Authorities in the United States remain on high alert for a possible terrorist attack, but not just where people are direct targets. In states that raise a lot of livestock, a disease outbreak among cattle, swine or poultry could severely hurt the economy. From Austin, Texas, Janet Heimlich reports.
At the Luling Livestock Auction about an hour south of Austin, a large black cow is sent into the bidding ring. It's hard to believe that a terrorist would see this clumsy, frightened animal as a weapon for spreading an illness. But many here remember what happened in Great Britain two years ago, when an outbreak of foot and mouth disease led to the slaughter of nearly six million cows, pigs and sheep.
Now, foot and mouth is on a list of diseases that experts say could be used as bio-weapons. Before the auction got started, cattle raiser Gus Percon said he fears a foot and mouth disease outbreak in this country. "It would be devastating," said the cattleman. "That's the reason why we have to keep a wary eye. It could be devastating."
Mr. Percon says at his ranch, he watches out for people who act suspiciously ... such as those who drive by often or slow down. But he says he's not too worried about terrorists showing up at this auction.
"I don't think they'd waste time with a small place like this. They'd go to the big places. That's a hope but that might not always be," he said.
State officials have been telling producers about the financial dangers of livestock terrorism. Susan Combs is Commissioner of the Texas Department of Agriculture. She said while some animal diseases may not hurt humans, a federal study shows that an outbreak could cost the state's livestock industries sixty to $70 billion.
"In Texas alone, where we have about $15 billion a year in cash revenues off of cattle, if you added sheep and pigs and all the dairy, you're looking at a huge amount of money," said Ms. Combs, "so it wouldn't be just that all of those animals had to be slaughtered, it would be all the handling, et cetera, all the transportation." Agriculture officials are warning farmers and ranchers to be on the lookout for strangers and unusual symptoms in their animals.
"If you have unexplained deaths in your herd or some kind of an illness or staggering or blisters around the mouth, you gotta do two things right away," explained the state agriculture commissioner. "One is call your local vet at once and secondly, of course, call the local law enforcement people."
Texas has already gotten a glimpse of what an outbreak can do. In April, it became the fourth state to see signs of the deadly and contagious Exotic Newcastle Disease in chickens. Twenty small backyard flocks in El Paso have been quarantined or killed. Officials aren't sure how the outbreak got started, but in California, where it's hit the commercial poultry industry, nearly 3.5 million birds have been destroyed. Such swift action to contain an epidemic is necessary, and not only to protect public health. Foot and Mouth Disease is so feared around the world that many countries would cut off trade channels to the U.S. if there's even a suspicion of the illness.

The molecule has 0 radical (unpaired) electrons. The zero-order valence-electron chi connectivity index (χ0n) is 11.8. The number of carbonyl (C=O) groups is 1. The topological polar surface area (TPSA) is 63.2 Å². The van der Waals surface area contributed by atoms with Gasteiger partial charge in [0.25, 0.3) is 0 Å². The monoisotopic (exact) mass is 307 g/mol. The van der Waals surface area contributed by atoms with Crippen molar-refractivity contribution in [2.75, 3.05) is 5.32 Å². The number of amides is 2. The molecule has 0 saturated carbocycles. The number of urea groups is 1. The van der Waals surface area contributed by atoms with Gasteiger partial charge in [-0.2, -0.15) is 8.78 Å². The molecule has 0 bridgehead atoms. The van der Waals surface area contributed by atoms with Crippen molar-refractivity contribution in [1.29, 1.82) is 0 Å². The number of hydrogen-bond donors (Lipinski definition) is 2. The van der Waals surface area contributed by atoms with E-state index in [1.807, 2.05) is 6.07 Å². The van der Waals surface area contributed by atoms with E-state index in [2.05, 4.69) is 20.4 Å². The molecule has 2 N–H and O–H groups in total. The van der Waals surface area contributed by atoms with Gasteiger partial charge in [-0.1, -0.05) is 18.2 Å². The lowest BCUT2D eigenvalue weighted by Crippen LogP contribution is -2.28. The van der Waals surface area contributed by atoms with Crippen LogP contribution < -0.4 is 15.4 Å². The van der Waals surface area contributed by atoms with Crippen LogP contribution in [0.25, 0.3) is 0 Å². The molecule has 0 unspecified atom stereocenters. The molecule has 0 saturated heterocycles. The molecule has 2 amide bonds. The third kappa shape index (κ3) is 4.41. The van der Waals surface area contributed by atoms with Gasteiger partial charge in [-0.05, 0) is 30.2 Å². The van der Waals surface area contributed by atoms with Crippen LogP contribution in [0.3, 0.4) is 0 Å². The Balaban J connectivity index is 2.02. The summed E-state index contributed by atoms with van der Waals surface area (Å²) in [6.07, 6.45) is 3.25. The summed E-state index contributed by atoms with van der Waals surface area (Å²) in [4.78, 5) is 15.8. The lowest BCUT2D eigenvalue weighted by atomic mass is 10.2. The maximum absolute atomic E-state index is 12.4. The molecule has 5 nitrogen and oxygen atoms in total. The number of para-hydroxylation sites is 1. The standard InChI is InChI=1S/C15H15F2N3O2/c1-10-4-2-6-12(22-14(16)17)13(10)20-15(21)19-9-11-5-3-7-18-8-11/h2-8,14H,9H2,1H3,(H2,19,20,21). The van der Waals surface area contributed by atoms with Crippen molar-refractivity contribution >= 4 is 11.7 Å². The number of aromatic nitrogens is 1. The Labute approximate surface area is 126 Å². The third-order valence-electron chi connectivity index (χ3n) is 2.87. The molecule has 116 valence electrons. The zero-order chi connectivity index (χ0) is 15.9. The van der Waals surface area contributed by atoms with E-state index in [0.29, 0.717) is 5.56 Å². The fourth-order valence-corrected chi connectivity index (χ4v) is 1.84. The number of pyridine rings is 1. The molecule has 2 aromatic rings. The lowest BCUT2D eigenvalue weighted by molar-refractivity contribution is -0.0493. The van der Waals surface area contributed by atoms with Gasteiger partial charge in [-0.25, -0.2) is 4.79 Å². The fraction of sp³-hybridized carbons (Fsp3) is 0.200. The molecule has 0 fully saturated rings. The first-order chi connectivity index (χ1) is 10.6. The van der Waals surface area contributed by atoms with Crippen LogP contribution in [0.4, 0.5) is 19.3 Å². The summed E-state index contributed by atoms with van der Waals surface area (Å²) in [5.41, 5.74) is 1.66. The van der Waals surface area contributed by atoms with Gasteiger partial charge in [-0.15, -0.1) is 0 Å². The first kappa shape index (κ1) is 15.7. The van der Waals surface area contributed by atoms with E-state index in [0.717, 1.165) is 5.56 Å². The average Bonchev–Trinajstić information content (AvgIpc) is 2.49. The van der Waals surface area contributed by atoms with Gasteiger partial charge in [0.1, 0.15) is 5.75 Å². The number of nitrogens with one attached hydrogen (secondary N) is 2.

President George W. Bush has asked Congress for millions of dollars to protect the nation's food supply. The U.S. Department of Agriculture has created a corps of veterinarians to aid federal agents in the event of an emergency.
"But there's always more that can be done," said James Roth, Professor of Veterinary Medicine and Director of the Center for Food Security and Public Health at Iowa State University. He would like to see more animal vaccines made available and the creation of a national system to track animals as they're moved around the country. Professor Roth says there also needs to be more security at auction barns. Despite what some ranchers believe, he says auctions are vulnerable targets. He encourages auction houses go the way of one Dallas outfit, which has farmers buy and sell livestock over closed circuit TV.
"Livestock auction markets in my opinion are a severe risk for bio-security," said Professor Roth, "and I think they are probably something we should discontinue and find another way for the trade in animals to occur without co-mingling them at auction markets."
At the Luling auction, about 1,000 cows are penned together. Just above, buyers lean over a raised walkway where they can get a good view of the cattle. It would be frightfully easy for a terrorist to spread a disease here, knowing that infected cattle would then be transported all over the state. Yet visitors don't have to show identification or have their boots or tires disinfected.
Texas Animal Health Inspector Rone Allen says such tightening of security is a bad idea. "I don't think that would be a viable option," said Mr. Allen. "I think that would disrupt the business here to make people do that."
Texas Agriculture Commissioner Susan Combs agrees. She points out livestock owners are already hurting financially, and regulating the industry is not the answer to try to prevent an outbreak of an imported disease such as foot and mouth.
"We don't have it here, but if it were to come here I am sure every one of them would be asked to really tighten up. It's again a matter of common sense it's a matter of being watchful and it's a matter [of] observing," she said.
But animal disease experts say those steps may not be enough to protect livestock from the threat of bio-terrorism. As agriculture security officials continue to adopt new guidelines, they'll have to weigh the cost to producers and taxpayers with what it might take to keep the industry safe and the economy healthy.